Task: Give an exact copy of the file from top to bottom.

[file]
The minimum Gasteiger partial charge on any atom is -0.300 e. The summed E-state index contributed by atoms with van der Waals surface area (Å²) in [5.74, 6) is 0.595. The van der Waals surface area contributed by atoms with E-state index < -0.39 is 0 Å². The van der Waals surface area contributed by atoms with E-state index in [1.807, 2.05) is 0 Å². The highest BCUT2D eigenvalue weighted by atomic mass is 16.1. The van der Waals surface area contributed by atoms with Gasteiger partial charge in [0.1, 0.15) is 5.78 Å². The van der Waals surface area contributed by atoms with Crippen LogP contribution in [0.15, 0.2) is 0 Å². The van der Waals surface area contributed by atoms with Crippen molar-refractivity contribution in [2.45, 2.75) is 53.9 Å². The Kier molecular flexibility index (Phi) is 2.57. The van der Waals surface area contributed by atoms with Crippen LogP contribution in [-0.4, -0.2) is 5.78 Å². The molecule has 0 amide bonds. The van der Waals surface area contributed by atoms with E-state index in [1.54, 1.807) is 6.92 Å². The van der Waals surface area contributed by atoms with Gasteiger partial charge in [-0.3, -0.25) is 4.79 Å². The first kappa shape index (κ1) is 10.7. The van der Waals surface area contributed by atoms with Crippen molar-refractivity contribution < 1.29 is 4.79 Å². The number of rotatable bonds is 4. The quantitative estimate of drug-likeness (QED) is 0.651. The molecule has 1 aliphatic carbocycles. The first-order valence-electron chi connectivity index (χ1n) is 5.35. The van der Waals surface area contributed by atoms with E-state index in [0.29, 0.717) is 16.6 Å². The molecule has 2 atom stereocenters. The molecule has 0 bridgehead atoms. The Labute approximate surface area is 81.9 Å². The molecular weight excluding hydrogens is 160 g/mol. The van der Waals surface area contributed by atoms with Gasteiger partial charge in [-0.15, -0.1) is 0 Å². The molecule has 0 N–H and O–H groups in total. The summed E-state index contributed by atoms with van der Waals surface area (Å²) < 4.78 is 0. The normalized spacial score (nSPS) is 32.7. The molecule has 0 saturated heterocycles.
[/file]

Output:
The minimum Gasteiger partial charge on any atom is -0.300 e. The summed E-state index contributed by atoms with van der Waals surface area (Å²) in [5.74, 6) is 0.595. The van der Waals surface area contributed by atoms with E-state index < -0.39 is 0 Å². The van der Waals surface area contributed by atoms with E-state index in [1.807, 2.05) is 0 Å². The highest BCUT2D eigenvalue weighted by atomic mass is 16.1. The van der Waals surface area contributed by atoms with Gasteiger partial charge in [0.1, 0.15) is 5.78 Å². The van der Waals surface area contributed by atoms with Crippen LogP contribution in [0.15, 0.2) is 0 Å². The van der Waals surface area contributed by atoms with Crippen molar-refractivity contribution in [2.45, 2.75) is 53.9 Å². The Kier molecular flexibility index (Phi) is 2.57. The van der Waals surface area contributed by atoms with Crippen LogP contribution in [-0.4, -0.2) is 5.78 Å². The molecule has 0 amide bonds. The van der Waals surface area contributed by atoms with E-state index in [1.54, 1.807) is 6.92 Å². The van der Waals surface area contributed by atoms with Gasteiger partial charge in [-0.3, -0.25) is 4.79 Å². The first kappa shape index (κ1) is 10.7. The van der Waals surface area contributed by atoms with Crippen molar-refractivity contribution < 1.29 is 4.79 Å². The number of rotatable bonds is 4. The quantitative estimate of drug-likeness (QED) is 0.651. The molecule has 1 aliphatic carbocycles. The first-order valence-electron chi connectivity index (χ1n) is 5.35. The van der Waals surface area contributed by atoms with E-state index in [0.29, 0.717) is 16.6 Å². The molecule has 2 atom stereocenters. The molecule has 0 bridgehead atoms. The Labute approximate surface area is 81.9 Å². The molecular weight excluding hydrogens is 160 g/mol. The van der Waals surface area contributed by atoms with Gasteiger partial charge in [-0.15, -0.1) is 0 Å². The molecule has 0 N–H and O–H groups in total. The summed E-state index contributed by atoms with van der Waals surface area (Å²) < 4.78 is 0. The normalized spacial score (nSPS) is 32.7. The molecule has 0 saturated heterocycles.